(Source: Google)

Find out whether your site is mobile friendly by performing Google's mobile friendly test.

Mobile Friendly Test

To be more mobile-friendly, you need to make sure that you:

Be Responsive

Make your site responsive. You need to adopt fluid layouts so that your site will work on the wide range of screen sizes that are available. These layouts are based on percentages rather than pixels and make your site more flexible for users. Read more about responsive.

Most CMS platforms that you use for your website will already be mobile-friendly.

Improve site speed

If you’ve implemented some of the steps about site speed above, then you will have hopefully fulfilled these criteria already. If they’re not using WIFI, you will want loading time to be at a minimum, because 70% of mobile network connections occur on 3G or slower speeds. And if it’s taking your users a long time to load your site, they will move on to a better site.

Content friendly

Make your content mobile-friendly. You want the user experience on desktop and mobile to be the same. You don’t want to include content that can’t be displayed on a mobile device, like Flash. You also want to use a page design that is simple and flows down the page and directs users to the next step in their customer journey. Always use legible fonts so that users aren’t forced to zoom in to read the text.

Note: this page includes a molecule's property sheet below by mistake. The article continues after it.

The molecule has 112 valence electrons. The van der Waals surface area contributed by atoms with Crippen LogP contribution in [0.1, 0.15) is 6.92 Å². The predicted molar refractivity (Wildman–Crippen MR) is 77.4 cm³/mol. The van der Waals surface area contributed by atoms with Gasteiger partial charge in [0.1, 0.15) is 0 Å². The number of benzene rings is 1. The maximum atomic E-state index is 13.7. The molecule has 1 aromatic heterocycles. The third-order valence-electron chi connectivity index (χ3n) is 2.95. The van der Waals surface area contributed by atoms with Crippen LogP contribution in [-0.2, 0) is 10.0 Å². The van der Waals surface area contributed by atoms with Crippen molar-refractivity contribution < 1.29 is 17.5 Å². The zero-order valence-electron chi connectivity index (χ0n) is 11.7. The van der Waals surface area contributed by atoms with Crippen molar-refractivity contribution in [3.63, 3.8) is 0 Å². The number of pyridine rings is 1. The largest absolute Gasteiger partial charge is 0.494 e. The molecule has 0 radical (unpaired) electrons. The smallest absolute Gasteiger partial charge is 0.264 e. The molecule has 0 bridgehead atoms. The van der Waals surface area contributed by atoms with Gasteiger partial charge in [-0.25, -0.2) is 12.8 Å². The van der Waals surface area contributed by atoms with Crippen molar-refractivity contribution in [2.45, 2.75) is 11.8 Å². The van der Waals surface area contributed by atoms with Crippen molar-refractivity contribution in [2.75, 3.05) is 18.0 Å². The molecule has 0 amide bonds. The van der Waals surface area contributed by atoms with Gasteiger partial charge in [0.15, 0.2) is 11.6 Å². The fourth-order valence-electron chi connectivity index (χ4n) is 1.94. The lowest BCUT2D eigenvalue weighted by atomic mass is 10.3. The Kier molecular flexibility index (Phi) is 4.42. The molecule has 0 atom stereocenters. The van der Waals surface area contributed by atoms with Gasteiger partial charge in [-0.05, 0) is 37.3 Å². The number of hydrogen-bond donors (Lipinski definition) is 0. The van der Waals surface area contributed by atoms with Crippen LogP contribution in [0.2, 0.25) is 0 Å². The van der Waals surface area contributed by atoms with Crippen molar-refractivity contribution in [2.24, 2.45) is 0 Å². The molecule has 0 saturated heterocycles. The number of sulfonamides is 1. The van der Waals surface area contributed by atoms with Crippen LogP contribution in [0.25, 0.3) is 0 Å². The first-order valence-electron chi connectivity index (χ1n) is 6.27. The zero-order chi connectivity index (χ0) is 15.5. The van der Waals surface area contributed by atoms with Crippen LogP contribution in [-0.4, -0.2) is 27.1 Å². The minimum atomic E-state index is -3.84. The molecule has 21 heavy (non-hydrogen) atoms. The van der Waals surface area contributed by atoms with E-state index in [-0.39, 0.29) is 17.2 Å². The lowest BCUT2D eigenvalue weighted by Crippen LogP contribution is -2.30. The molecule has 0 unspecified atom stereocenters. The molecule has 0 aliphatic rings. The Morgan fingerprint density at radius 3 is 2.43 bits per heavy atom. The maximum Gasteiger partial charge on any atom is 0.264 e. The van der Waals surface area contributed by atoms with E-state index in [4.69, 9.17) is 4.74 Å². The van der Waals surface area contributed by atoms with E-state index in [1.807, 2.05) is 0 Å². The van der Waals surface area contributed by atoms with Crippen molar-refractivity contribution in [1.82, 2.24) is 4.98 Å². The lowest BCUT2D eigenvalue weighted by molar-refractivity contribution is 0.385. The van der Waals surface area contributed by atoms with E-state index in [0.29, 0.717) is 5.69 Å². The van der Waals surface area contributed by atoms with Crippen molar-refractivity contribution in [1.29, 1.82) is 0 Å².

Responsive Web Design

It’s important to note that these are just some of the technical considerations that you need to think about to get users on to your website. Google takes hundreds of factors into consideration when ranking a site, but it’s important that you are at least covering the basics.

In order to be successful, and sustain long-term success, you need to make sure that you have content on your site that users can engage with. So, once you have a HTTPS connection, a mobile-friendly site and you’ve improved site speed, you will need to refine your content to match your users’ needs.

Charlie

By: Charlie

Charlie started at Blue Frontier in 2017. He brings with him a passion for creative writing and experience in content and social media - his favourite channels being Twitter and Instagram. Charlie is also developing his knowledge and skills in SEO, hoping to combine these skills to help businesses with their online visibility.